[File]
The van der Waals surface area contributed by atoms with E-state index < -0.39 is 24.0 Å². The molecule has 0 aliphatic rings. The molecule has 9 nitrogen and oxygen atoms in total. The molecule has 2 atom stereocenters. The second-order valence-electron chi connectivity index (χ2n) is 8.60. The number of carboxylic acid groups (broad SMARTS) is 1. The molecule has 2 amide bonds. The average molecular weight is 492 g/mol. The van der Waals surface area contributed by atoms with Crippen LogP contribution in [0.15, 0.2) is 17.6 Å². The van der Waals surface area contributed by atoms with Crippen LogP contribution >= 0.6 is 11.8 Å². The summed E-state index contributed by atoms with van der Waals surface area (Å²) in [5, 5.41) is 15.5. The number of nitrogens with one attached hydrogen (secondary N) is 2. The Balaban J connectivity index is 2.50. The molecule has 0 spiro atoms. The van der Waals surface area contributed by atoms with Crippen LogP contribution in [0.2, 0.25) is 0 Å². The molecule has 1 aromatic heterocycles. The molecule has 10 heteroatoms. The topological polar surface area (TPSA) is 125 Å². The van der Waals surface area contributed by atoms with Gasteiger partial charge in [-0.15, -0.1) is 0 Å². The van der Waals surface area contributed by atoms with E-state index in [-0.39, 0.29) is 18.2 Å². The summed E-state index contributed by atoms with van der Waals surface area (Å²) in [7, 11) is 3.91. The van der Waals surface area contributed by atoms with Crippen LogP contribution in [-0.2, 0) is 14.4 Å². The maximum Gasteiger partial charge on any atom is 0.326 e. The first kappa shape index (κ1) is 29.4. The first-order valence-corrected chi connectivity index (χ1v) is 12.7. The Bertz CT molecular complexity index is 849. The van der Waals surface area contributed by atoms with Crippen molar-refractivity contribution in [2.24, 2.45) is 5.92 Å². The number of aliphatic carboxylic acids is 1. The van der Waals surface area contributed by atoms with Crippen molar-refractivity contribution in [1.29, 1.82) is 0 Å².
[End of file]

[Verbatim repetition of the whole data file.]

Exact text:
The van der Waals surface area contributed by atoms with E-state index < -0.39 is 24.0 Å². The molecule has 0 aliphatic rings. The molecule has 9 nitrogen and oxygen atoms in total. The molecule has 2 atom stereocenters. The second-order valence-electron chi connectivity index (χ2n) is 8.60. The number of carboxylic acid groups (broad SMARTS) is 1. The molecule has 2 amide bonds. The average molecular weight is 492 g/mol. The van der Waals surface area contributed by atoms with Crippen LogP contribution in [0.15, 0.2) is 17.6 Å². The van der Waals surface area contributed by atoms with Crippen LogP contribution >= 0.6 is 11.8 Å². The summed E-state index contributed by atoms with van der Waals surface area (Å²) in [5, 5.41) is 15.5. The number of nitrogens with one attached hydrogen (secondary N) is 2. The Balaban J connectivity index is 2.50. The molecule has 0 spiro atoms. The van der Waals surface area contributed by atoms with Crippen LogP contribution in [0.2, 0.25) is 0 Å². The molecule has 1 aromatic heterocycles. The molecule has 10 heteroatoms. The topological polar surface area (TPSA) is 125 Å². The van der Waals surface area contributed by atoms with Gasteiger partial charge in [-0.15, -0.1) is 0 Å². The van der Waals surface area contributed by atoms with E-state index in [-0.39, 0.29) is 18.2 Å². The summed E-state index contributed by atoms with van der Waals surface area (Å²) in [7, 11) is 3.91. The van der Waals surface area contributed by atoms with Crippen LogP contribution in [-0.2, 0) is 14.4 Å². The maximum Gasteiger partial charge on any atom is 0.326 e. The first kappa shape index (κ1) is 29.4. The first-order valence-corrected chi connectivity index (χ1v) is 12.7. The Bertz CT molecular complexity index is 849. The van der Waals surface area contributed by atoms with Crippen molar-refractivity contribution in [2.24, 2.45) is 5.92 Å². The number of aliphatic carboxylic acids is 1. The van der Waals surface area contributed by atoms with Crippen molar-refractivity contribution in [1.29, 1.82) is 0 Å².